It was a dreary, cold, gray day. It was the sort of day that always seemed to accompany death. There was a light drizzle that seemed to slick and coat every surface with a heavy wetness. Nature was mourning. The animals were silent, the sky was brooding, the trees wore black. A low, haunting dirge filled the air. The funeral procession marched to a grimly slow beat. No one and nothing dared to be quick or jolly on that day.
Victory felt each of his steps slap the wet ground with a heavy heart. He had known Ganyu for less than a month. Somehow it seemed a greater tragedy to Victory to lose someone you hardly knew. It seemed worse to have someone die before you could get to know them than long after you'd gotten to know them intimately.
The funeral procession began to flow into the church as they reached it. The rain pitter-pattered on Victory's head as he stood outside the hearse. Along with the other five pallbearers he hoisted Ganyu's coffin out of the black vehicle and struggled to walk it up the steps of the church with dignity.
The old Bulgarian had been a widower. Before his wife had died, however, they had conceived five children together, and every one had married and had at least two children. The size of Ganyu's family was very impressive, but despite the dozens of children, grandchildren, cousins, nieces, nephews, and so on, Victory had insisted that the Fellowship take care of his funeral. Victory had paid for most of it himself, but the other Fellows had chipped in as much as they could.
The small assemblage of Fellows stood out in stark contrast from the rest of the drably clothed funeral party because of their light blue tunics. A black armband was tied around the right arm of every Fellow. They had discussed in a small committee what to wear to the funeral, and had come to the conclusion that the blue jackets would signify their respect for Ganyu's contributions to the Fellowship, and the black armbands would signify their respect for his death.
Though Victory hadn't wanted the funeral to turn into a promotional ploy for the Fellowship, he knew it would be giving his group exposure. The hundreds of family members, friends, and well-wishers which had showed up would now know about the existence of the Fellowship.
As the priest’s sermon wound down, the first eulogy began. It came from Ganyu’s oldest son. It was brief and sad, and he lost his composure about halfway through and had to stop.
“Mr. Halov?” the son managed to choke out between sobs, when he was finished.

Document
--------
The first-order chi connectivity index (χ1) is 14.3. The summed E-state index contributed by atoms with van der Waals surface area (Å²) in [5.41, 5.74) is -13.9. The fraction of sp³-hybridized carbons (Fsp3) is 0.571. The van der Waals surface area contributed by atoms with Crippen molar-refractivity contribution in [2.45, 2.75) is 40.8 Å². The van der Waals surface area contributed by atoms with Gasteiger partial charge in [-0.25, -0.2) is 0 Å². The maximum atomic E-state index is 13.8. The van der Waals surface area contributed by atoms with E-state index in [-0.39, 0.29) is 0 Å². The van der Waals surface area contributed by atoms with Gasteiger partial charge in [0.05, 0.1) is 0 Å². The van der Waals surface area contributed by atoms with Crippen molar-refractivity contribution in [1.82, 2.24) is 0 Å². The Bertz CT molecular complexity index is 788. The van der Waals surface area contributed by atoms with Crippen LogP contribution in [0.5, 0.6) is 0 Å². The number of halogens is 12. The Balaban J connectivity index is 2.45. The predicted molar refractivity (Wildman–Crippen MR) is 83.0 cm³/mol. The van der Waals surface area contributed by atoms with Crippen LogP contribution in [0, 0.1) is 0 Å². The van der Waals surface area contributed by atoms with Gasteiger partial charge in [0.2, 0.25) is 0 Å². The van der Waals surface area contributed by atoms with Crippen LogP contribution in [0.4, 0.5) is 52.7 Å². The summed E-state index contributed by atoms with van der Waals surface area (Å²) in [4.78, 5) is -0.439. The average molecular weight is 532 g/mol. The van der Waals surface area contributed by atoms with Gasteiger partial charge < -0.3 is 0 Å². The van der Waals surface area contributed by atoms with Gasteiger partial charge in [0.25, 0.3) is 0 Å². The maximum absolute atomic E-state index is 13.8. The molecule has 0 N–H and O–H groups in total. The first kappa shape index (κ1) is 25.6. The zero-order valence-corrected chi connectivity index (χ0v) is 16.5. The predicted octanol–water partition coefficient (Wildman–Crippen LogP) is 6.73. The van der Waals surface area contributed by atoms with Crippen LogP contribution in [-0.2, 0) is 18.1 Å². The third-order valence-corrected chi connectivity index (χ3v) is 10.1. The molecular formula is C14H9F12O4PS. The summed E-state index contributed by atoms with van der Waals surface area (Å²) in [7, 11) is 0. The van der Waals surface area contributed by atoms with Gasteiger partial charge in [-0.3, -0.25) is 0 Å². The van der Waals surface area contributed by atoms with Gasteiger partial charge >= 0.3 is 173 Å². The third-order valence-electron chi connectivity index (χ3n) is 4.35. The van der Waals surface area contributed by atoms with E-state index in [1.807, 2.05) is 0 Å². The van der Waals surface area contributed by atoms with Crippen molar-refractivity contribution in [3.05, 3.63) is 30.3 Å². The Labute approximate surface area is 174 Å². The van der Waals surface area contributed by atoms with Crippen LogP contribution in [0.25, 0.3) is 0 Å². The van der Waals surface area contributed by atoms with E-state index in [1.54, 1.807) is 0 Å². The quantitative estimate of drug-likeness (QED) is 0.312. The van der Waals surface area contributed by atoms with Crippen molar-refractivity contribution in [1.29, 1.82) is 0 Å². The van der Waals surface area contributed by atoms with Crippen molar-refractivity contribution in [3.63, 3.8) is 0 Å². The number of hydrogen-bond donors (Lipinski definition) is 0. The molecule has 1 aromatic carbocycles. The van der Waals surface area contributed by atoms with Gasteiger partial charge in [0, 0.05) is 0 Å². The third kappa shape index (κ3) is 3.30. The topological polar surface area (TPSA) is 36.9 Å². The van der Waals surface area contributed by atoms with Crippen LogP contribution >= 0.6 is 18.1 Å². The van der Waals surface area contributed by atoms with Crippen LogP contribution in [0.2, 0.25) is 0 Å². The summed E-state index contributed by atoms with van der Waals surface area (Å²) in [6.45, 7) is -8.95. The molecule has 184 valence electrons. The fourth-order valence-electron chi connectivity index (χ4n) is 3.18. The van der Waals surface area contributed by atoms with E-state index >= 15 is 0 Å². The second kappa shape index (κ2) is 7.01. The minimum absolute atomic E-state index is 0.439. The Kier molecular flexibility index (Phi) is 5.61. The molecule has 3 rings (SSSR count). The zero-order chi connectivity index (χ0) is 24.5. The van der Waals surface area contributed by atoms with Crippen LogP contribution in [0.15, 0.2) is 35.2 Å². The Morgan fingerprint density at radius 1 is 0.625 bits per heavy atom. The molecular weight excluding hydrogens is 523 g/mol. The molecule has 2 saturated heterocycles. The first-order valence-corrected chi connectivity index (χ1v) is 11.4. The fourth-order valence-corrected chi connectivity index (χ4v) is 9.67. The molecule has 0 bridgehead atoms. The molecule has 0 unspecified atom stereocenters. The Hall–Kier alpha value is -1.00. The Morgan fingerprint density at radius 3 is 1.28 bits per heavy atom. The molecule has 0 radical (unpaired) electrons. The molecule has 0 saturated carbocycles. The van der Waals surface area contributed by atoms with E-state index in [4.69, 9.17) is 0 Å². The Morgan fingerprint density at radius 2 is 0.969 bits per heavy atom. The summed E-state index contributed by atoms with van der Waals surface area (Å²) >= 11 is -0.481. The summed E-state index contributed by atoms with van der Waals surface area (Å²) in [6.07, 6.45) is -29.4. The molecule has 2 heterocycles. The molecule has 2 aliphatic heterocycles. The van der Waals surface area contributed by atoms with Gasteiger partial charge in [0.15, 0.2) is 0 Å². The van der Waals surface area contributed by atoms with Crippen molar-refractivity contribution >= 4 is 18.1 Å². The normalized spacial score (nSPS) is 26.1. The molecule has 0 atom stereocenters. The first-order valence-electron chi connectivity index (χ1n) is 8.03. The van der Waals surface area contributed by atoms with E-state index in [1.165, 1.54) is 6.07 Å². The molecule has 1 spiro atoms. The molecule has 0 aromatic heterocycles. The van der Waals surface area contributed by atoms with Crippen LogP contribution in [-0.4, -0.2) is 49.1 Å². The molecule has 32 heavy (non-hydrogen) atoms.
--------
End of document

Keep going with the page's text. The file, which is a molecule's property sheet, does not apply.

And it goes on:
As they crossed paths while the son was coming down from the pulpit and Victory was going up to it, Victory stopped to shake hands with the man.
“I’m very sorry,” Vic said sincerely.
And Victory took his place by the altar.
“I, uh…” Victory said, and then he coughed, “I only knew Ganyu Yovkov for a short time. In that time he deeply affected my life. He helped me to open my eyes. He helped me to see the world as it really was, not the way I wanted it to be.
“Ganyu was, first and foremost, I think, an intellectual. He brought valuable knowledge and experience into the Fellowship that I don’t think anyone else really could have. He was…a good man.
“I don’t know,” Victory said, and then he scratched his head, “I couldn’t really think of a good way to show my appreciation to Ganyu. He’s dead now, so it’s too late to thank him. I just wish I could have had the, uh…forethought to thank him while he was still with us.
“I want to offer my condolences to Ganyu’s family especially, but his friends as well. He was really a very…good man. The world will be a bit of a sadder place without him. So, goodbye Ganyu.”
After that brief hesitant speech, Victory sat back down. He thought back to the last time that they had spoken together. Ganyu had said, “A leader needs to be an orator.”
Sheepishly, he stuck his hands in his pockets. It was something he rarely did because he usually didn't carry a wallet. He was surprised to find a small wad in the bottom of one of the pockets.
He removed the wad and found it was a ball of paper. Undoubtedly this pair of pants had been through the wash several times since he had first put the paper in his pocket and forgotten about it. He carefully uncrumpled it and was struck again as he realized that it was a faded grocery receipt. It was from some little market he had never heard of, and had certainly never been to.
It is a strange trait of human beings that when they are puzzled by something they look around in a most futile manner. Usually it's pointless to turn a piece of paper around, or upside-down. Victory did this, however, and found that it paid off.
There was an old and nearly indistinguishable address on the back of the receipt. Somewhat more visible, because it had been penned in with a firmer grip, was a name. The first half had been obscured by so many times through the washing machine, but the surname was very clearly written, and underlined. Victory nodded, and came to a resolution.
That name was Cain.
"Manuscripts don't burn"
- Mikhail Bulgakov
Hi, I'm horror and science fiction author Steve Kozeniewski (pronounced: "causin' ooze key.") Welcome to my blog! You can also find me on Facebook, Twitter, Goodreads, and Amazon. You can e-mail me here, join my mailing list here, or request an e-autograph here. Free on this site you can listen to me recite one of my own short works, "The Thing Under the Bed."
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